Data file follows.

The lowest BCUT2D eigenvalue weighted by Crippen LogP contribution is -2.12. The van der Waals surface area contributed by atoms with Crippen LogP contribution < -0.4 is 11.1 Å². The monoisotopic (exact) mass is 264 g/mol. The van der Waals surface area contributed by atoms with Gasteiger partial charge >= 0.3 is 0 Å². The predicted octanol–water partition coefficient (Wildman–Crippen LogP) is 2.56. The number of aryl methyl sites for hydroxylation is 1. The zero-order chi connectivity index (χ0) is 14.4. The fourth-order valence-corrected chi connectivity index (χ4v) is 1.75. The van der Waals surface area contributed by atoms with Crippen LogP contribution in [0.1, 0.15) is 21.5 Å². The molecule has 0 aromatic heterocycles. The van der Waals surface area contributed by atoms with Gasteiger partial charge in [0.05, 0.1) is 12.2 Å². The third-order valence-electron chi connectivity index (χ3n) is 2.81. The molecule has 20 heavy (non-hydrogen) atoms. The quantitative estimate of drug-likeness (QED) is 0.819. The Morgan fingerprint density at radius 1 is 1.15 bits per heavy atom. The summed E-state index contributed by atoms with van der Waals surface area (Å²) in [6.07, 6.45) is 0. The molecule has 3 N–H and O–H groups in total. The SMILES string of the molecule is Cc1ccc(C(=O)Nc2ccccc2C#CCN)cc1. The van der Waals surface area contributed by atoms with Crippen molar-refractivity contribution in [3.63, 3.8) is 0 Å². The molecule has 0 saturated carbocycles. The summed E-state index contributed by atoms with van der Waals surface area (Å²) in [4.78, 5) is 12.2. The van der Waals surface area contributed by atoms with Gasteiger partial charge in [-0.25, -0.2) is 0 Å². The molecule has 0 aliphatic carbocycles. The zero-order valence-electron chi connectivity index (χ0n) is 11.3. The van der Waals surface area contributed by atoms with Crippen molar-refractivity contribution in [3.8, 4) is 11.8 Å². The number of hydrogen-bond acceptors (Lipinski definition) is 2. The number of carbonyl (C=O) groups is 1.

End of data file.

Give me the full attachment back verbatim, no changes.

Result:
The lowest BCUT2D eigenvalue weighted by Crippen LogP contribution is -2.12. The van der Waals surface area contributed by atoms with Crippen LogP contribution < -0.4 is 11.1 Å². The monoisotopic (exact) mass is 264 g/mol. The van der Waals surface area contributed by atoms with Gasteiger partial charge >= 0.3 is 0 Å². The predicted octanol–water partition coefficient (Wildman–Crippen LogP) is 2.56. The number of aryl methyl sites for hydroxylation is 1. The zero-order chi connectivity index (χ0) is 14.4. The fourth-order valence-corrected chi connectivity index (χ4v) is 1.75. The van der Waals surface area contributed by atoms with Crippen LogP contribution in [0.1, 0.15) is 21.5 Å². The molecule has 0 aromatic heterocycles. The van der Waals surface area contributed by atoms with Gasteiger partial charge in [0.05, 0.1) is 12.2 Å². The third-order valence-electron chi connectivity index (χ3n) is 2.81. The molecule has 20 heavy (non-hydrogen) atoms. The quantitative estimate of drug-likeness (QED) is 0.819. The Morgan fingerprint density at radius 1 is 1.15 bits per heavy atom. The summed E-state index contributed by atoms with van der Waals surface area (Å²) in [6.07, 6.45) is 0. The molecule has 3 N–H and O–H groups in total. The SMILES string of the molecule is Cc1ccc(C(=O)Nc2ccccc2C#CCN)cc1. The van der Waals surface area contributed by atoms with Crippen molar-refractivity contribution in [3.63, 3.8) is 0 Å². The molecule has 0 saturated carbocycles. The summed E-state index contributed by atoms with van der Waals surface area (Å²) in [4.78, 5) is 12.2. The van der Waals surface area contributed by atoms with Gasteiger partial charge in [-0.25, -0.2) is 0 Å². The molecule has 0 aliphatic carbocycles. The zero-order valence-electron chi connectivity index (χ0n) is 11.3. The van der Waals surface area contributed by atoms with Crippen molar-refractivity contribution in [3.8, 4) is 11.8 Å². The number of hydrogen-bond acceptors (Lipinski definition) is 2. The number of carbonyl (C=O) groups is 1.